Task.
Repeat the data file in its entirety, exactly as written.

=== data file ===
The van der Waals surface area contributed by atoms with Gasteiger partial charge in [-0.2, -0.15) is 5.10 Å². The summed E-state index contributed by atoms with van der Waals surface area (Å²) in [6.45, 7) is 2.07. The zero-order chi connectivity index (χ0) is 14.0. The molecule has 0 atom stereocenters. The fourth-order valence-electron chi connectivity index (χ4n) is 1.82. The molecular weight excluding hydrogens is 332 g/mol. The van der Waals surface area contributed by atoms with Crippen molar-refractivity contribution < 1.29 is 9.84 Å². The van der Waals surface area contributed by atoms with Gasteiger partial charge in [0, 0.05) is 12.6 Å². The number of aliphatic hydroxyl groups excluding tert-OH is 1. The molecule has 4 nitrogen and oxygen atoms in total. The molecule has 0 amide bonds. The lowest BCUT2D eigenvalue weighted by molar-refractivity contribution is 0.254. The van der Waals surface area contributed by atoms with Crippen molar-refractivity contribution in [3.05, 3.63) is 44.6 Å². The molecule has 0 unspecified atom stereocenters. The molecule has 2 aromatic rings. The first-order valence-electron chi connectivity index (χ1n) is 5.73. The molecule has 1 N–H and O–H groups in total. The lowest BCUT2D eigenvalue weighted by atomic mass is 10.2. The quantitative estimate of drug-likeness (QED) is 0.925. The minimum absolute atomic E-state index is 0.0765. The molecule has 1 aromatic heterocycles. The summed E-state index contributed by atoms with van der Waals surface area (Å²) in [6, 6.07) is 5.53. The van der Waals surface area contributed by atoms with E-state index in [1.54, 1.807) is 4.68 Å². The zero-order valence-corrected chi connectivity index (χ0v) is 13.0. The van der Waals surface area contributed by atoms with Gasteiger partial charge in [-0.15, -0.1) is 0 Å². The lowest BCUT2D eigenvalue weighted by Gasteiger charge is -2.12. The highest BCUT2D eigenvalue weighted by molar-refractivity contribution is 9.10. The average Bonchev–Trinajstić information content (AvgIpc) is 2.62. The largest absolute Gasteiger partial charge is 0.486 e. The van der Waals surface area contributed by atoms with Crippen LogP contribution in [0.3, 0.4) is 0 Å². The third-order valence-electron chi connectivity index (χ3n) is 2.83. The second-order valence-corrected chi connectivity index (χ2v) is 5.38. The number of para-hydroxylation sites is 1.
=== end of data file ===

The van der Waals surface area contributed by atoms with Gasteiger partial charge in [-0.2, -0.15) is 5.10 Å². The summed E-state index contributed by atoms with van der Waals surface area (Å²) in [6.45, 7) is 2.07. The zero-order chi connectivity index (χ0) is 14.0. The molecule has 0 atom stereocenters. The fourth-order valence-electron chi connectivity index (χ4n) is 1.82. The molecular weight excluding hydrogens is 332 g/mol. The van der Waals surface area contributed by atoms with Crippen molar-refractivity contribution < 1.29 is 9.84 Å². The van der Waals surface area contributed by atoms with Gasteiger partial charge in [0, 0.05) is 12.6 Å². The number of aliphatic hydroxyl groups excluding tert-OH is 1. The molecule has 4 nitrogen and oxygen atoms in total. The molecule has 0 amide bonds. The lowest BCUT2D eigenvalue weighted by molar-refractivity contribution is 0.254. The van der Waals surface area contributed by atoms with Crippen molar-refractivity contribution in [3.05, 3.63) is 44.6 Å². The molecule has 0 unspecified atom stereocenters. The molecule has 2 aromatic rings. The first-order valence-electron chi connectivity index (χ1n) is 5.73. The molecule has 1 N–H and O–H groups in total. The lowest BCUT2D eigenvalue weighted by atomic mass is 10.2. The quantitative estimate of drug-likeness (QED) is 0.925. The minimum absolute atomic E-state index is 0.0765. The molecule has 1 aromatic heterocycles. The summed E-state index contributed by atoms with van der Waals surface area (Å²) in [6, 6.07) is 5.53. The van der Waals surface area contributed by atoms with E-state index in [1.54, 1.807) is 4.68 Å². The zero-order valence-corrected chi connectivity index (χ0v) is 13.0. The van der Waals surface area contributed by atoms with Gasteiger partial charge in [-0.15, -0.1) is 0 Å². The lowest BCUT2D eigenvalue weighted by Gasteiger charge is -2.12. The highest BCUT2D eigenvalue weighted by molar-refractivity contribution is 9.10. The average Bonchev–Trinajstić information content (AvgIpc) is 2.62. The largest absolute Gasteiger partial charge is 0.486 e. The van der Waals surface area contributed by atoms with Crippen LogP contribution in [0.3, 0.4) is 0 Å². The third-order valence-electron chi connectivity index (χ3n) is 2.83. The second-order valence-corrected chi connectivity index (χ2v) is 5.38. The number of para-hydroxylation sites is 1.